She also gets to talk to the person currently most likely to become the next Hokage: Konohamaru, the grandson of the Third Hokage. Having grown up as something of an ace ninja and idolizing Naruto, if I had to guess we’re looking at a similar situation with regards to succession. Tsunade was followed up by Kakashi, who was then followed by Naruto. I’d bet that’s what happens here–Konohamaru takes over, while Sarada becomes the Ninth Hokage. There’s also a dark horse candidate in Boruto, but it’d be really boring if he spent so many episodes trying to be nothing like his father only to take over as Hokage in the end.
2. This episode gives us the biggest glimpse we’ve had of the wider ninja world since the series has started when the Five Kages arrive. It’s a pretty exciting scene on its own, but I love that Boruto is constantly trying to display the difference between it and it’s predecessor anime. Where their gathering once would’ve simply been quick appearances of all five members, this time there’s a sense of pomp and pagentry to their arrival. They get announcements not only by the reporters, but by Boruto’s classmates Iwabe and Metal who’ve studied them not unlike one would a movie star. The advancement of technology has changed the meaning of ninja, and even though they’re supposed to be a village’s hidden army, they’ve become more like celebrity politicians. That could be annoying to a lot of people, but I think it’s crucial to show the difference between Boruto and Naruto if it’s going to become its own thing.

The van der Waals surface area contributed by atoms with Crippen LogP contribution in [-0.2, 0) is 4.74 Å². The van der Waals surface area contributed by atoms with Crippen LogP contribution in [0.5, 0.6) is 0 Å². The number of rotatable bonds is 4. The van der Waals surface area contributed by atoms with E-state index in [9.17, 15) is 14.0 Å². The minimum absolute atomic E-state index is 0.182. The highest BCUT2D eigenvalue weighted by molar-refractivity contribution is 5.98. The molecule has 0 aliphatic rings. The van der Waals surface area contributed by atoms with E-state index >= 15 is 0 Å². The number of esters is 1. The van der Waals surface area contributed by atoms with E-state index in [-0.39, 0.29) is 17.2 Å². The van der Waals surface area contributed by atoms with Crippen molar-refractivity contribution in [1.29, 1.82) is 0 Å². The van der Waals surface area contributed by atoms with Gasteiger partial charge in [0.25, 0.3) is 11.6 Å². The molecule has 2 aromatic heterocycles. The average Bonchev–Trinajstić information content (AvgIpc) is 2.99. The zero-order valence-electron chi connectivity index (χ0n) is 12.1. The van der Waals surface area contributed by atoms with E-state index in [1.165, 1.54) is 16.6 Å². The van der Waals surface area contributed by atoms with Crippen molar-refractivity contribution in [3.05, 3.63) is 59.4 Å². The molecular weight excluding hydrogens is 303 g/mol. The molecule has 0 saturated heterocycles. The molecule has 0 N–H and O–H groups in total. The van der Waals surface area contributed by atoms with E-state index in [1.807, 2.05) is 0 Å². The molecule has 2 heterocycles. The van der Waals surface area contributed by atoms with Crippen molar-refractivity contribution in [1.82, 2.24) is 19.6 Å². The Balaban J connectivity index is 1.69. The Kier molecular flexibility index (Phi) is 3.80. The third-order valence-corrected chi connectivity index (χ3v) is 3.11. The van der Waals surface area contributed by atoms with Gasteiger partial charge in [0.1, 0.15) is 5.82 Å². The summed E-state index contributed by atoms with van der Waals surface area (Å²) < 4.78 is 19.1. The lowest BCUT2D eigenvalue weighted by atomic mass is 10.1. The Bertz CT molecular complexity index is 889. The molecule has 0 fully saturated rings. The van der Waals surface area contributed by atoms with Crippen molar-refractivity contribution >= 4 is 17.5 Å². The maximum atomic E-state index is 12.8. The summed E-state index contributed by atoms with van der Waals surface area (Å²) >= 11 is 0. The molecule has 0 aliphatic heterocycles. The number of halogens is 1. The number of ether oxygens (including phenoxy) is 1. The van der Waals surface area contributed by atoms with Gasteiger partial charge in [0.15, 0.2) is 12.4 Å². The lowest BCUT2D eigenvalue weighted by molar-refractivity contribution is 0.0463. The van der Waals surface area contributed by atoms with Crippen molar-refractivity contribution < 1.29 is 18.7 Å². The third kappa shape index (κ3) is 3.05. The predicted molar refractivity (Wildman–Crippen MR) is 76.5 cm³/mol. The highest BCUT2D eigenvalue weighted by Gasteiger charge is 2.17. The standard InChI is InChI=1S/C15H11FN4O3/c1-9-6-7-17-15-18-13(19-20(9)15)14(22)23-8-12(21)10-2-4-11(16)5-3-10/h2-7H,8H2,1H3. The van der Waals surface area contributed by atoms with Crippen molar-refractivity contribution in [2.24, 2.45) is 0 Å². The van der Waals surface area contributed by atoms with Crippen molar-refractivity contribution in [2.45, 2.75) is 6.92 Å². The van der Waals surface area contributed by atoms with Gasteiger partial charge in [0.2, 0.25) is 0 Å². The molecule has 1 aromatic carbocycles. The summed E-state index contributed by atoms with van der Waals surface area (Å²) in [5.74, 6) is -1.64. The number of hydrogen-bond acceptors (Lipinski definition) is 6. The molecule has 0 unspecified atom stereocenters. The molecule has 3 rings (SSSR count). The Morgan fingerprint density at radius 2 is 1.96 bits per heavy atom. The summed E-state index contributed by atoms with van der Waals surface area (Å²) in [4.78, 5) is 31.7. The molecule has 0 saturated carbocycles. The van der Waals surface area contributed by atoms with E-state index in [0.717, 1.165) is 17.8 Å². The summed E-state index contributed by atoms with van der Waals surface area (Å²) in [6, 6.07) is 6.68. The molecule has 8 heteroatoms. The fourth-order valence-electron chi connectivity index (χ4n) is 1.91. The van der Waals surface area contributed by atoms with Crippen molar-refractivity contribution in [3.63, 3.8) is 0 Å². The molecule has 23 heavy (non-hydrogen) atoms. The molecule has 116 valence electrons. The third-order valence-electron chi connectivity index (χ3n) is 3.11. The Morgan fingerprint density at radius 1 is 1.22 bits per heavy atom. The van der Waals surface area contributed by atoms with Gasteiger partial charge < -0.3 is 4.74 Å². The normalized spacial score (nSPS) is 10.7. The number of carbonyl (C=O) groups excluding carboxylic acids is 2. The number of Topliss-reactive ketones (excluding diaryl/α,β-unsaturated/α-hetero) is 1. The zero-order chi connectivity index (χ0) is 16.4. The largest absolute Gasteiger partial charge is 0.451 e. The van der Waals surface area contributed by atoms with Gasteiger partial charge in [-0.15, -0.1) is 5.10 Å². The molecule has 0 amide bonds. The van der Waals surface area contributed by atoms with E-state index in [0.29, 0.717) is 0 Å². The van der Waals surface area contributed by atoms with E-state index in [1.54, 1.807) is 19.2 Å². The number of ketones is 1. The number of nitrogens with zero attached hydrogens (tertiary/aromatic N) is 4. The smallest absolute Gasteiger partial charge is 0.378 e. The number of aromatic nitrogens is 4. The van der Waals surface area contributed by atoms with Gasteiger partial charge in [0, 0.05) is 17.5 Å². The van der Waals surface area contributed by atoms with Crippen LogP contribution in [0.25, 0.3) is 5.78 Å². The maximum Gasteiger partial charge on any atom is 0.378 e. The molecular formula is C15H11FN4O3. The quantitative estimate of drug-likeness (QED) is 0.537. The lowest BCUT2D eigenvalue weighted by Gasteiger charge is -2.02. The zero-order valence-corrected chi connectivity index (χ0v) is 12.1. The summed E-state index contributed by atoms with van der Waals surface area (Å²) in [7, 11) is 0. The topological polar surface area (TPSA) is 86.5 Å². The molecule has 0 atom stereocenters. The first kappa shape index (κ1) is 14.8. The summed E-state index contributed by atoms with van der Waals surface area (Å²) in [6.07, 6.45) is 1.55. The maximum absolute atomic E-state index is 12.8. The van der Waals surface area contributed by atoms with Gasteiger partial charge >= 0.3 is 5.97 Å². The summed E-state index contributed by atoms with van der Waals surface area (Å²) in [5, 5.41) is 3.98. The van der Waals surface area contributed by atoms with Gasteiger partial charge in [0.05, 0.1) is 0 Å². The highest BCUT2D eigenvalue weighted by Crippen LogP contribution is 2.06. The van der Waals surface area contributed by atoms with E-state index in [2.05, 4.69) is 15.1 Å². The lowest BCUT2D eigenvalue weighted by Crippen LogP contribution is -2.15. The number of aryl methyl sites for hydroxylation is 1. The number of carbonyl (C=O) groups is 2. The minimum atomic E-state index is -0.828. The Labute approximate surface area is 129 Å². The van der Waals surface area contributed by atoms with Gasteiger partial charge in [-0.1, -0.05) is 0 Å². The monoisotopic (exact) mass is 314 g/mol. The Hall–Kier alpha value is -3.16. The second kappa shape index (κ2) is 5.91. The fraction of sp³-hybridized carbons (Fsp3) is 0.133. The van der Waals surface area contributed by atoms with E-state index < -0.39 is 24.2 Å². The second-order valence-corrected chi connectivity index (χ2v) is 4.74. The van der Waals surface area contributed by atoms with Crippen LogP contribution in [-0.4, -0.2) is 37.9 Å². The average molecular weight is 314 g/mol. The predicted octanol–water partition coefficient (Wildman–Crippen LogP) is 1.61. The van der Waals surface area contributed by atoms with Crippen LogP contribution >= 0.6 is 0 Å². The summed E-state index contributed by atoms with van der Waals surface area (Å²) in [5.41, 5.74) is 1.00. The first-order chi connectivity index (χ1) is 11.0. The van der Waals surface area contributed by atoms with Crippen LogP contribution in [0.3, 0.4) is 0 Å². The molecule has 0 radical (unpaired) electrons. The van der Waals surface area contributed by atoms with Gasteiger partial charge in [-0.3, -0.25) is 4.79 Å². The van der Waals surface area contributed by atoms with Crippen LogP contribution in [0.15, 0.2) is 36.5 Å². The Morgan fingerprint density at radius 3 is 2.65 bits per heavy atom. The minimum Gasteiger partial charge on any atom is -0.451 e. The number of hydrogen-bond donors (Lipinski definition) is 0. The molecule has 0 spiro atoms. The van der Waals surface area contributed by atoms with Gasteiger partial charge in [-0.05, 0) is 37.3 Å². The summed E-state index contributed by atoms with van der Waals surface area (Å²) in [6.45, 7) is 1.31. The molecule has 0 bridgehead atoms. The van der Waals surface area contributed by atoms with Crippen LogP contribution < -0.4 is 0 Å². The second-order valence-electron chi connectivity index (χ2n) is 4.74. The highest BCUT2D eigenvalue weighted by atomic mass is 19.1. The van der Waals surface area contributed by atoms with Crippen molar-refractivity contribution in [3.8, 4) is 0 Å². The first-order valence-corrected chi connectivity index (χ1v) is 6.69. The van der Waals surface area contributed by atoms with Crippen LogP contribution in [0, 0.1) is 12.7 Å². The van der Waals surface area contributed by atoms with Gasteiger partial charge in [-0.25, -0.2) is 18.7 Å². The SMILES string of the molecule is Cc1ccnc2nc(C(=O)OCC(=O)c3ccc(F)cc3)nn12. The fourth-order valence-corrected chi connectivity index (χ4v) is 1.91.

3. The coolest moment of this episode comes when the Five Kages finally get a chance to talk in private. Earlier in the season, we got to see a potential new enemy watching the world from…seemingly outer space. But as Naruto and the rest of the Hidden Leaf Village heads talk to the Five Kages, we learn that the threat is most likely from another dimension. As insane as that sounds, and while it feels like they’re introducing needless escalation…I’m still excited about it. It’s still helping the sequel set itself apart from the original, but I also love when a series goes for a massive expansion of lore. If they really dig into who this threat is, where they come from, and what they want–and give the Ninja new jutsu in order to deal with these threats, I’m all in. But if they just make them one random person leading an army of White Zetsus, I’m out.